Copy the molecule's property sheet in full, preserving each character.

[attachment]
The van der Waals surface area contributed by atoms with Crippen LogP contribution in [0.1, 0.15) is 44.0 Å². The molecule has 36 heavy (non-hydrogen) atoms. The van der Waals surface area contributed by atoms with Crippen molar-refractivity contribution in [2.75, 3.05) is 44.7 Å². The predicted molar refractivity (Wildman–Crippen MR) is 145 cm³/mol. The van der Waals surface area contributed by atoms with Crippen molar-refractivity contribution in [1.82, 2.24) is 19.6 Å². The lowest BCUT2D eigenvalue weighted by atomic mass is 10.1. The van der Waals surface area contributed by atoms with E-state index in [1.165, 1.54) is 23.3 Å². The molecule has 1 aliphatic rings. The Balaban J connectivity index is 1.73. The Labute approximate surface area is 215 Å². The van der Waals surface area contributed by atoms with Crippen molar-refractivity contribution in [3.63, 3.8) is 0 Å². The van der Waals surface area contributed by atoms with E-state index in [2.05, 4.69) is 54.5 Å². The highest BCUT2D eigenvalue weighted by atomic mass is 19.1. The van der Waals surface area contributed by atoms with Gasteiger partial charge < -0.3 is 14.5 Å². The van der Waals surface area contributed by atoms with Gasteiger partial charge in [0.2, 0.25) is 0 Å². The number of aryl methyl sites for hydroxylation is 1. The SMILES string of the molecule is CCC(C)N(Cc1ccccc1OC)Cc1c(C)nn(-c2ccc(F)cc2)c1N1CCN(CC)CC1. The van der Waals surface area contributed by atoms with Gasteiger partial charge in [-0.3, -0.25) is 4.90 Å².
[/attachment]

The van der Waals surface area contributed by atoms with Crippen LogP contribution in [0.1, 0.15) is 44.0 Å². The molecule has 36 heavy (non-hydrogen) atoms. The van der Waals surface area contributed by atoms with Crippen molar-refractivity contribution in [2.75, 3.05) is 44.7 Å². The predicted molar refractivity (Wildman–Crippen MR) is 145 cm³/mol. The van der Waals surface area contributed by atoms with Crippen molar-refractivity contribution in [1.82, 2.24) is 19.6 Å². The lowest BCUT2D eigenvalue weighted by atomic mass is 10.1. The van der Waals surface area contributed by atoms with E-state index in [1.165, 1.54) is 23.3 Å². The molecule has 1 aliphatic rings. The Balaban J connectivity index is 1.73. The Labute approximate surface area is 215 Å². The van der Waals surface area contributed by atoms with Crippen molar-refractivity contribution in [3.63, 3.8) is 0 Å². The van der Waals surface area contributed by atoms with E-state index in [2.05, 4.69) is 54.5 Å². The highest BCUT2D eigenvalue weighted by atomic mass is 19.1. The van der Waals surface area contributed by atoms with Gasteiger partial charge < -0.3 is 14.5 Å². The van der Waals surface area contributed by atoms with Gasteiger partial charge in [0.2, 0.25) is 0 Å². The number of aryl methyl sites for hydroxylation is 1. The SMILES string of the molecule is CCC(C)N(Cc1ccccc1OC)Cc1c(C)nn(-c2ccc(F)cc2)c1N1CCN(CC)CC1. The van der Waals surface area contributed by atoms with Gasteiger partial charge in [-0.3, -0.25) is 4.90 Å².